Summary and Analysis
Victor receives a letter from his father telling him to return home immediately. William, the youngest in the family, has been murdered by strangulation. The family were out on an evening stroll near their home when the young boy ran ahead of the group. He was later found "stretched on the grass livid and motionless; the print of the murder's finger was on his neck." Missing was a locket that Elizabeth had given William of their mother.
When Victor arrives at the city gates, they are closed, so he must remain outside the city in Secheron until the gates are reopened at dawn. It is at this time that he realizes that he had been gone six years from home and that two years have passed since the creation of his monster.
While near Secheron, on Mont Blanc, Victor catches a glimpse of the monster between flashes of lightning. Having a nagging feeling that the murder of his little brother could be the handiwork of his monster, Victor questions, "Could he be (I shuddered at the conception) the murderer of my brother?" The monster disappears when he realizes that he has been seen by his creator. Now fully believing that his creation murdered William, Victor knows that he cannot reveal the source of the crime without some serious inquiry about his creation. Thus, Victor is torn between revealing the monster and risking inquisition on his past or letting the criminal justice system free the accused.
Finally at home, Victor engages in a conversation with his family. He learns that Justine is accused of the murder with circumstantial evidence. He relays his assertion of Justine's innocence and states that she will be found not guilty. His words reassure Elizabeth in a time of great need.
Victor receives a letter from his father telling him to return home immediately because William, Victor's youngest brother, has been murdered by strangulation. The significance of the letter is that it is a turning point in the book, in which the monster now has a real presence in the story; he is a threat to his creator. Up to this point, the monster has been in the back of Victor's mind. Here the monster is asserting himself into Victor's life.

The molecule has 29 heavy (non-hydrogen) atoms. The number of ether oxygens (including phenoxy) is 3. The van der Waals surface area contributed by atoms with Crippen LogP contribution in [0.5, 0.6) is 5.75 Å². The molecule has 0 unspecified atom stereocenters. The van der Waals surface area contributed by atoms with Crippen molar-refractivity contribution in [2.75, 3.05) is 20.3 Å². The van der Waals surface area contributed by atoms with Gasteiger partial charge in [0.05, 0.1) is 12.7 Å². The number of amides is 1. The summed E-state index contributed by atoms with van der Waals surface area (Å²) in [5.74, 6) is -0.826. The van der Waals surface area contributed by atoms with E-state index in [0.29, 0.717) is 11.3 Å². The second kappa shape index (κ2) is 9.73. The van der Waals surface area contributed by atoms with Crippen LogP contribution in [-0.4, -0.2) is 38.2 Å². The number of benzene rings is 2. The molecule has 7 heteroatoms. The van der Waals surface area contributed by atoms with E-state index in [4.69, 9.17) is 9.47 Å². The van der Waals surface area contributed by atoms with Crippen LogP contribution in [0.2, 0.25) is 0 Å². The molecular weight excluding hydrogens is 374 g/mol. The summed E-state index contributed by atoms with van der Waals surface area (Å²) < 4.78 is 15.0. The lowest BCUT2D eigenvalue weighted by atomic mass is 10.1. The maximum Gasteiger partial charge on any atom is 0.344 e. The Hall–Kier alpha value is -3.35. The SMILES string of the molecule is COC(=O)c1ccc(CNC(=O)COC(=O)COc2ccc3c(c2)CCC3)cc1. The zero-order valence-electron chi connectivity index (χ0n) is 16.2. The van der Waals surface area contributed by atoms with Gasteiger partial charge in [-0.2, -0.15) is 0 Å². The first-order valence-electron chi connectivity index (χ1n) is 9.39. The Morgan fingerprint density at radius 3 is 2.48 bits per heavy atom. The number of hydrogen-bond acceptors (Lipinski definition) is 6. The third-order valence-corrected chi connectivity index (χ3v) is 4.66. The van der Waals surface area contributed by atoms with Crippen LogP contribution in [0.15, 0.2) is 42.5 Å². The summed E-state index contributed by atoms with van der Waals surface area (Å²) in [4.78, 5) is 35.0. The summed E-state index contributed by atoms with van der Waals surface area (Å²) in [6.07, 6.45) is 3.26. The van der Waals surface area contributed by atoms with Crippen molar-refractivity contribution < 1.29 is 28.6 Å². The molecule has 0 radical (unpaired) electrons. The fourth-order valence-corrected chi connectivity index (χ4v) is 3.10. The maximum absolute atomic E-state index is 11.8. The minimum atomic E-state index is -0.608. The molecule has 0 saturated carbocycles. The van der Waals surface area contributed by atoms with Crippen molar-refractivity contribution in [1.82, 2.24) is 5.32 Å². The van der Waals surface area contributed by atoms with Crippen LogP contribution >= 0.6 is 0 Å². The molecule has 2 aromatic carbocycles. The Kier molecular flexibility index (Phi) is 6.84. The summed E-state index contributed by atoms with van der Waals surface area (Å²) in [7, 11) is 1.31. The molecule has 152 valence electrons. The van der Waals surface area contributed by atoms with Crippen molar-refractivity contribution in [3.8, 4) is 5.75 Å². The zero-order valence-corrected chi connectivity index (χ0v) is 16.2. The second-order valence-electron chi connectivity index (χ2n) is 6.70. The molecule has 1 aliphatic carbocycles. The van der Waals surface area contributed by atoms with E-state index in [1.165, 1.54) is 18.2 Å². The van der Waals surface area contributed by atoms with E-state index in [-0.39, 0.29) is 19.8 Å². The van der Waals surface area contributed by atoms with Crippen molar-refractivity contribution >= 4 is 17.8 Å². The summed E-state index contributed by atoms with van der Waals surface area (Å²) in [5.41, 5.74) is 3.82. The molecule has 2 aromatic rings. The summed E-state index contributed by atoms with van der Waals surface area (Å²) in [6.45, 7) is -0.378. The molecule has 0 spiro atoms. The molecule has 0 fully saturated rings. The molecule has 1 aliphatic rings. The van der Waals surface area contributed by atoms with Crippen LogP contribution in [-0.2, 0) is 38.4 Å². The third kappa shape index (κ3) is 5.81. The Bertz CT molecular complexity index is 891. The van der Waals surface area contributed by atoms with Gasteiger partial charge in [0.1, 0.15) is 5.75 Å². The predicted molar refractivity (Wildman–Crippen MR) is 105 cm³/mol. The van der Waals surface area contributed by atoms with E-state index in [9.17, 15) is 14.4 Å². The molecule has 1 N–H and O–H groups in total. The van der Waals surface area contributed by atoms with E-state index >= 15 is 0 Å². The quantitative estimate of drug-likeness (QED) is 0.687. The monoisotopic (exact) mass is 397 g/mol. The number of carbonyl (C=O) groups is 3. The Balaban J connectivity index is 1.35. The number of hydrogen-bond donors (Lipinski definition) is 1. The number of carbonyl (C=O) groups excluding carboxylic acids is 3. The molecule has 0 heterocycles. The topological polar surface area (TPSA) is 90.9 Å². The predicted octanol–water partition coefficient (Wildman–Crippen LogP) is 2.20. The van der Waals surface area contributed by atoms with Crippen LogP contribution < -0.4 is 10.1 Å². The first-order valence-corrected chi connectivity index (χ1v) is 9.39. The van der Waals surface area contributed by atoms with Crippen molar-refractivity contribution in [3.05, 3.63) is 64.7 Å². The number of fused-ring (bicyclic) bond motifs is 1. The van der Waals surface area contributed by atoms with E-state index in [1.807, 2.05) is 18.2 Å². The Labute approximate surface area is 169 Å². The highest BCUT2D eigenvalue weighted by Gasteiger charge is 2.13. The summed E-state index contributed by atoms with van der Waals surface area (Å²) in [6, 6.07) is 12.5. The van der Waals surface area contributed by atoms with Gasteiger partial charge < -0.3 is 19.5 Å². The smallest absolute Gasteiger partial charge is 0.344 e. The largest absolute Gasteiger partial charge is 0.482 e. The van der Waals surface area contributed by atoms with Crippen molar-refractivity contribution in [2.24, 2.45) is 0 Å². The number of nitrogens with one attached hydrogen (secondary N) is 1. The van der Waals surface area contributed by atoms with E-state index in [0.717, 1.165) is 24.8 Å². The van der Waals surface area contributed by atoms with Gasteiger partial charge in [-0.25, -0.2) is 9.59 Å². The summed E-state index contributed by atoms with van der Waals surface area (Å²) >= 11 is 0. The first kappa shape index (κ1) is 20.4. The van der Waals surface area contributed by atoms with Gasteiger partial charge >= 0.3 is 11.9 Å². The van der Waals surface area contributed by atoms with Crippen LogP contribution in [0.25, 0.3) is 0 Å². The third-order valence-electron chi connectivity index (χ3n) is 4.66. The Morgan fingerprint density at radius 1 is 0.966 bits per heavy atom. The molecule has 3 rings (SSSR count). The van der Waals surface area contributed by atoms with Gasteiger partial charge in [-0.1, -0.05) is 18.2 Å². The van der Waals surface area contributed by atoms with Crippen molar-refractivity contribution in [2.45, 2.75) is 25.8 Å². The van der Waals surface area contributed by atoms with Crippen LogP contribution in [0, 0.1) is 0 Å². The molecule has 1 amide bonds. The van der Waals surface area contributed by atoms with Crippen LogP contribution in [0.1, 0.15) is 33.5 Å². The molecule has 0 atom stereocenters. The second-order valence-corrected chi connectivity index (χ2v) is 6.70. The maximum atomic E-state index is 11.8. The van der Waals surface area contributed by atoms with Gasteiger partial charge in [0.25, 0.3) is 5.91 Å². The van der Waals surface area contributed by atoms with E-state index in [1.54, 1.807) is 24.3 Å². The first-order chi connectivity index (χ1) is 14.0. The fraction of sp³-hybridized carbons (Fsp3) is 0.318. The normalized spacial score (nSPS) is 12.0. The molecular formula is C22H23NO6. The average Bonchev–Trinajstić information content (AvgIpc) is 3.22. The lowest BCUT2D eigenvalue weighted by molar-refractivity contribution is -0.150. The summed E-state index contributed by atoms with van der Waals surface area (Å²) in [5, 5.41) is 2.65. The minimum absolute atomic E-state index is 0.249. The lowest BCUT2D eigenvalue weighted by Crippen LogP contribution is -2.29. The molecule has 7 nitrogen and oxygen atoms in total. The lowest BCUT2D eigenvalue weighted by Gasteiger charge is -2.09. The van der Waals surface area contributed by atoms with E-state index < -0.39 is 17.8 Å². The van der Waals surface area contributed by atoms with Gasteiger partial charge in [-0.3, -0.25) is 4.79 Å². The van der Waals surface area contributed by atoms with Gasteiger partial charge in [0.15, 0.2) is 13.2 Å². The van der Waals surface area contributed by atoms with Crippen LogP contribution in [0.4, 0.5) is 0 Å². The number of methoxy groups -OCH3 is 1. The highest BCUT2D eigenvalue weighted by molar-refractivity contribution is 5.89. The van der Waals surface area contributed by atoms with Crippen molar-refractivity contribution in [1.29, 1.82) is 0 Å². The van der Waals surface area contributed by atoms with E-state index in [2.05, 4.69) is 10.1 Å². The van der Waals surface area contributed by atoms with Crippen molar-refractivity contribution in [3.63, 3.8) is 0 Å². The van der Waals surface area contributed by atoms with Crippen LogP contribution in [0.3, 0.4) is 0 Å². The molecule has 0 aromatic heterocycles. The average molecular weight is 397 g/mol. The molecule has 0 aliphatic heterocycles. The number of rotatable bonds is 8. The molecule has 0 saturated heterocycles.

The setting and atmosphere sets the stage for Victor to see the monster. The reader expects something to happen because of how Mary Shelley describes the scene. Also, it is interesting that lightning has such a recurring role in the story. It is first how Victor learns about electricity and gains an interest in natural sciences. Then, it is assumed that he uses electricity to "jumpstart" his creation's life.
Not only does Victor know that the monster is responsible for the death of his brother (psychic communication), but the monster was able to find Victor's family (via psychic communication). Psychic communication is a Gothic novel quality.
It is at this point that Victor realizes that creation is responsible for the murder of his brother. He cannot reveal the source of the crime without some serious inquiry about his creation of the being. Thus, Victor is on the horns of a great dilemma. The family must put their faith in the criminal justice system to exonerate the accused.
When Victor repeats his assertion of Justine's innocence, her father remarks, "She is to be tried today, and I hope, I sincerely hope, that she will be acquitted." Justine is already a martyr, in the Frankenstein family's eyes, in that she is willing to suffer the guilt for a crime she did not commit. Perhaps Shelley is making a subtle point about the criminal justice system in England during her time. The rights that are enjoyed today are not the same rights enjoyed in the late 1700s. This passage plays a commentary about the rights of the accused and poor in English society, which is obviously a concern of Shelley's mother and probably a concern of her own.